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Some Forms of Memory Loss Are Treatable

As people age, periods of forgetfulness may increase. You may find yourself forgetting where you put your wallet or car keys more frequently. You may meet a neighbor on the street and can’t recall their name.
Everyone – no matter what their age – experiences occasional episodes of forgetfulness. Such episodes may increase when a person is under stress, ill, tired, or suffering from overload. However, “normal” forgetfulness – unlike dementia – is neither progressive nor disabling.
If you or someone you love is experiencing memory issues, the first thing to do is see your doctor. A complete medical evaluation may uncover a treatable underlying cause for the patient’s symptoms. So it is important not to assume that confusion, memory loss and other personality changes inevitably signal dementia. Treatable causes may include:
Adverse drug reactions – We’ve discussed the dangers of being overmedicated before. But in addition to taking too many drugs, which increases the likelihood of an adverse reaction, many drugs, on their own, may have a side effect of memory loss. These include many innocuous medications taken by millions of Americans, such as Ambien, Lunesta, Xanax and Valium. Because seniors are much more likely to be taking multiple medications – the typical 75-year-old takes more than 10 prescription drugs – and the risks for side effects increase. Overmedication is a cause for many misdiagnoses, including dementia. Tell your doctor what medications you’re taking and ask if this could be a cause of your memory loss.
Anxiety/stress – A study from the University of Iowa revealed that having high levels of cortisol – the hormone released when a person is under stress – can lead to memory lapses as we age. You can reduce the stress in your life through meditation, exercise, eating well and getting enough sleep.
Infections can also cause temporary memory loss. One of the most common among seniors is urinary tract infection (UTI). Some other symptoms of UTI include a change in behavior, confusion, a decreased appetite and depression. Once treatment is started, many patients see improvement in these symptoms within a few days.
Depression – Depression and dementia share many symptoms, such as forgetfulness and the inability to focus. The good news is that symptoms are often much improved with counseling, medication and lifestyle changes.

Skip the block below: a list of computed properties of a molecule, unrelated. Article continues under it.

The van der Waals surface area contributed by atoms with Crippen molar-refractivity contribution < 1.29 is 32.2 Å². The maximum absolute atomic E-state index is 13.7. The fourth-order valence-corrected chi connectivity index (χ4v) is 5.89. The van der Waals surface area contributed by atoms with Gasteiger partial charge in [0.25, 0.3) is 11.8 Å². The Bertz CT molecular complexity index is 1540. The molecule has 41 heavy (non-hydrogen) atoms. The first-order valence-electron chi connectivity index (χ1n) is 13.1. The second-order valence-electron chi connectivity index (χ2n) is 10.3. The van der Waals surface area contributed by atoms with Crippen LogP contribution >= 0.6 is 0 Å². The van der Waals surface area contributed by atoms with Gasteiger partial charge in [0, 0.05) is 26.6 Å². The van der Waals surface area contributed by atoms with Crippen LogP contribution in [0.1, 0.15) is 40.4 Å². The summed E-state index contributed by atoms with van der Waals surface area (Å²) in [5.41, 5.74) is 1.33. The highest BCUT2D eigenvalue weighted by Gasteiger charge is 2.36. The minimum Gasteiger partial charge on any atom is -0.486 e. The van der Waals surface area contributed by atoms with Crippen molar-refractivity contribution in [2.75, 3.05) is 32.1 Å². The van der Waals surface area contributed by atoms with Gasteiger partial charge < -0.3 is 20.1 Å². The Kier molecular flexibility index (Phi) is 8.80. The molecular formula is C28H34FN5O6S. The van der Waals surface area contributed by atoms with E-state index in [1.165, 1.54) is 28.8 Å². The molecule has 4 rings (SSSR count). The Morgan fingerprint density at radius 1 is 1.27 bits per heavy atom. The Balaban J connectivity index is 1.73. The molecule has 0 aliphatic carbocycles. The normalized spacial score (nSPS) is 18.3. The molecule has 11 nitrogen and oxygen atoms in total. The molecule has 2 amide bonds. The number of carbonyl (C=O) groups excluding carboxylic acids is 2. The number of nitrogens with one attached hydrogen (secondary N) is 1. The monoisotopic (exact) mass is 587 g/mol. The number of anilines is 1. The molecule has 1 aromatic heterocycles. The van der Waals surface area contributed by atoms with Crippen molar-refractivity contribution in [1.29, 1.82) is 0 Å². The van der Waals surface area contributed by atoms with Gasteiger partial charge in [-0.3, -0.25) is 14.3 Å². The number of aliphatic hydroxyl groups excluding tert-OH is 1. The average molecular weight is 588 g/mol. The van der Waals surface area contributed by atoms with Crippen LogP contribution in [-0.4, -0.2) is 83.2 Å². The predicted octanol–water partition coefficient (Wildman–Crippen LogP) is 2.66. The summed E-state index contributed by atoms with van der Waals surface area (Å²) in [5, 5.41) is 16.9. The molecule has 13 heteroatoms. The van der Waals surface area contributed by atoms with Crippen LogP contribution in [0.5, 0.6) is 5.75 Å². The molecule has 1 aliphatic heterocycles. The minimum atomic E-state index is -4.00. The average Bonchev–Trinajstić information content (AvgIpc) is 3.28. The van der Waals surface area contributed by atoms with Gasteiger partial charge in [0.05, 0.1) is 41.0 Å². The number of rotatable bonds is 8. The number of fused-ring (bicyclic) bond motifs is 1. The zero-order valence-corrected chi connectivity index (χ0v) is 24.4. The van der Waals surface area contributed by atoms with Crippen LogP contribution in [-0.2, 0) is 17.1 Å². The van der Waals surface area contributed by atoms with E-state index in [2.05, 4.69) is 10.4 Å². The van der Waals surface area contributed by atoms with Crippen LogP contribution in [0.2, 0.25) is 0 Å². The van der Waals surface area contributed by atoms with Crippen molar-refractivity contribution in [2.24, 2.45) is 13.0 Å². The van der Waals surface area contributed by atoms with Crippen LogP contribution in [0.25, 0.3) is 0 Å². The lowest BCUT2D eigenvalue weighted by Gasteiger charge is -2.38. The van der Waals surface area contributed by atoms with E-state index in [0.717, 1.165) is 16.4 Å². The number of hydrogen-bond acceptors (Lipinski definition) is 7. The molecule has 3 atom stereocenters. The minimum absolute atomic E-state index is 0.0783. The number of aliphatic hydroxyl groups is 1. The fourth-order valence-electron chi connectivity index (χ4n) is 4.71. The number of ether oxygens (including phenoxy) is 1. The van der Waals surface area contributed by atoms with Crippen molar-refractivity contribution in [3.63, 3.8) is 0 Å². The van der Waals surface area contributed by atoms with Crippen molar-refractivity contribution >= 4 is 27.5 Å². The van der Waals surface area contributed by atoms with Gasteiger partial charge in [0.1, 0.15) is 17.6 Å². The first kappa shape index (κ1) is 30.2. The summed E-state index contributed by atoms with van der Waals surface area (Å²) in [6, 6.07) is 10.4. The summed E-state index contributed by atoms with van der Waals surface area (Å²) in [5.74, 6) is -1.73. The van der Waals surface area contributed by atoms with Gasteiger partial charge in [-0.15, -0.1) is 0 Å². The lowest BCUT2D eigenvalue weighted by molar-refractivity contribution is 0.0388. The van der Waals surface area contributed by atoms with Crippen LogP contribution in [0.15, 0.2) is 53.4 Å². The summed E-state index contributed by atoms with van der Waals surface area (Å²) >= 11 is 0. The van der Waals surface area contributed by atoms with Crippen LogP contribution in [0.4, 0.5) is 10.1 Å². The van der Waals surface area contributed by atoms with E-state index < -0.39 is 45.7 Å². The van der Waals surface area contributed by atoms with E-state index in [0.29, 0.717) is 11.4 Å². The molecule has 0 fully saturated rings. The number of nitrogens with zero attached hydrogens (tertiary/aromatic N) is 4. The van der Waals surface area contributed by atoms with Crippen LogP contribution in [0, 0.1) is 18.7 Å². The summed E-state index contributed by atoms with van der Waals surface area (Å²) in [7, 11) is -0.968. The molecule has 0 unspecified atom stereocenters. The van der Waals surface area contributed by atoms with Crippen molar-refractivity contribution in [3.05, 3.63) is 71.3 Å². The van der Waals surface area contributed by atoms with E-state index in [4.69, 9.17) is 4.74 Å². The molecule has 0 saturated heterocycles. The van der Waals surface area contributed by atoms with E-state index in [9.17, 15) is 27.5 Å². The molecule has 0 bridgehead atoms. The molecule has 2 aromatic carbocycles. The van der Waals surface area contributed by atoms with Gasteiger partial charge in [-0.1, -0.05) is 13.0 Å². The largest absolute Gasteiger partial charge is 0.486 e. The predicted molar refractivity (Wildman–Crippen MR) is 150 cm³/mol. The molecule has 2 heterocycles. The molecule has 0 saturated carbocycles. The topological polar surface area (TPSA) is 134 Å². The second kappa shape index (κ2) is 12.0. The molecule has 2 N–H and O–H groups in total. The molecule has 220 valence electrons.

Thyroid disease – When the thyroid gland produces too little or too much thyroid hormone, memory loss and confusion may result. A simple blood test can reveal a thyroid disorder. Most types of thyroid disease are easily treatable.
Malnutrition As we age, our appetites may change for any number of reasons – a loss of a spouse may mean we’re eating alone, our aging taste buds can’t discern differences in flavor, or medications may make foods less tasty. This can result in seniors becoming malnourished, which can create symptoms of mental confusion, uncertainty and slowness. Research has shown that the Mediterranean diet helps improve cognitive function, including memory and recall. Vitamin B-12 – which helps with normal nerve function – is an important nutrient in maintaining good brain health.
Dehydration – As we grow older, the mechanism in our brain that tells us we are thirsty sends out a weaker signal, so seniors may drink less water than is needed for good health. Some seniors try to limit fluid intake because of fear of incontinence or they are on a fluid-restricted diet because of a medical condition. Dehydration symptoms, including disorientation and lethargy, can be similar to those of dementia.
Memory loss is not a “natural part of growing older.” Geriatricians now recognize that dementia is part of a disease process. So if you’re experiencing symptoms, the first step is to rule out other, treatable conditions.

Categories: Healthcare

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